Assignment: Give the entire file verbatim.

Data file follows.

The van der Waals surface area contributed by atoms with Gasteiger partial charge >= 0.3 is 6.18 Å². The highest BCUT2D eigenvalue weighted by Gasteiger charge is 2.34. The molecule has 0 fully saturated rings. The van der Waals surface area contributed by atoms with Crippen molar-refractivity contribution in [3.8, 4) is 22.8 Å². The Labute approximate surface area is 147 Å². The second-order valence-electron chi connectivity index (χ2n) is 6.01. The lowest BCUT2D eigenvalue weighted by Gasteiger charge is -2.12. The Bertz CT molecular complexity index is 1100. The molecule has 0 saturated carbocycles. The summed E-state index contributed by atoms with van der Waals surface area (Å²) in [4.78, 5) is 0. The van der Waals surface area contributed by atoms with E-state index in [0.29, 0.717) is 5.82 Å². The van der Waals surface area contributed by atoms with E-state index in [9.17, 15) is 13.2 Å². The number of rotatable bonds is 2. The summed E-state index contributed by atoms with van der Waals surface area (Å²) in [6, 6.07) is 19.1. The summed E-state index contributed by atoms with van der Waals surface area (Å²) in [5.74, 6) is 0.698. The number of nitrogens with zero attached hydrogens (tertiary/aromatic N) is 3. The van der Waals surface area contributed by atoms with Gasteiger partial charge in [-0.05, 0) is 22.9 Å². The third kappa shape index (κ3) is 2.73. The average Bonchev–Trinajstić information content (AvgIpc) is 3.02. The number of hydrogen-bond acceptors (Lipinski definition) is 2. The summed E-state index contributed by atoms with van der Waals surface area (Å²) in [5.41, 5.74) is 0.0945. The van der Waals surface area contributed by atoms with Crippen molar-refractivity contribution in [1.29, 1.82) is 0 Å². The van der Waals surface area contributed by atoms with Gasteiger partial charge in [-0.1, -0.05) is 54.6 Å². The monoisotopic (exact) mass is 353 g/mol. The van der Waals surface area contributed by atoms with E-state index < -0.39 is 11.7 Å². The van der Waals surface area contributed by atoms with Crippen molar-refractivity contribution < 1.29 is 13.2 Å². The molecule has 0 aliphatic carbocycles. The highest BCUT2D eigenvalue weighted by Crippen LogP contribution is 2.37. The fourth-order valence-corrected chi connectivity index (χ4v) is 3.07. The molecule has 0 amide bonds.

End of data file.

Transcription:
The van der Waals surface area contributed by atoms with Gasteiger partial charge >= 0.3 is 6.18 Å². The highest BCUT2D eigenvalue weighted by Gasteiger charge is 2.34. The molecule has 0 fully saturated rings. The van der Waals surface area contributed by atoms with Crippen molar-refractivity contribution in [3.8, 4) is 22.8 Å². The Labute approximate surface area is 147 Å². The second-order valence-electron chi connectivity index (χ2n) is 6.01. The lowest BCUT2D eigenvalue weighted by Gasteiger charge is -2.12. The Bertz CT molecular complexity index is 1100. The molecule has 0 saturated carbocycles. The summed E-state index contributed by atoms with van der Waals surface area (Å²) in [4.78, 5) is 0. The van der Waals surface area contributed by atoms with E-state index in [0.29, 0.717) is 5.82 Å². The van der Waals surface area contributed by atoms with E-state index in [9.17, 15) is 13.2 Å². The number of rotatable bonds is 2. The summed E-state index contributed by atoms with van der Waals surface area (Å²) in [6, 6.07) is 19.1. The summed E-state index contributed by atoms with van der Waals surface area (Å²) in [5.74, 6) is 0.698. The number of nitrogens with zero attached hydrogens (tertiary/aromatic N) is 3. The van der Waals surface area contributed by atoms with Gasteiger partial charge in [-0.05, 0) is 22.9 Å². The third kappa shape index (κ3) is 2.73. The average Bonchev–Trinajstić information content (AvgIpc) is 3.02. The number of hydrogen-bond acceptors (Lipinski definition) is 2. The summed E-state index contributed by atoms with van der Waals surface area (Å²) in [5.41, 5.74) is 0.0945. The van der Waals surface area contributed by atoms with Crippen molar-refractivity contribution in [1.29, 1.82) is 0 Å². The van der Waals surface area contributed by atoms with Gasteiger partial charge in [-0.1, -0.05) is 54.6 Å². The monoisotopic (exact) mass is 353 g/mol. The van der Waals surface area contributed by atoms with E-state index < -0.39 is 11.7 Å². The van der Waals surface area contributed by atoms with Crippen molar-refractivity contribution < 1.29 is 13.2 Å². The molecule has 0 aliphatic carbocycles. The highest BCUT2D eigenvalue weighted by Crippen LogP contribution is 2.37. The fourth-order valence-corrected chi connectivity index (χ4v) is 3.07. The molecule has 0 amide bonds.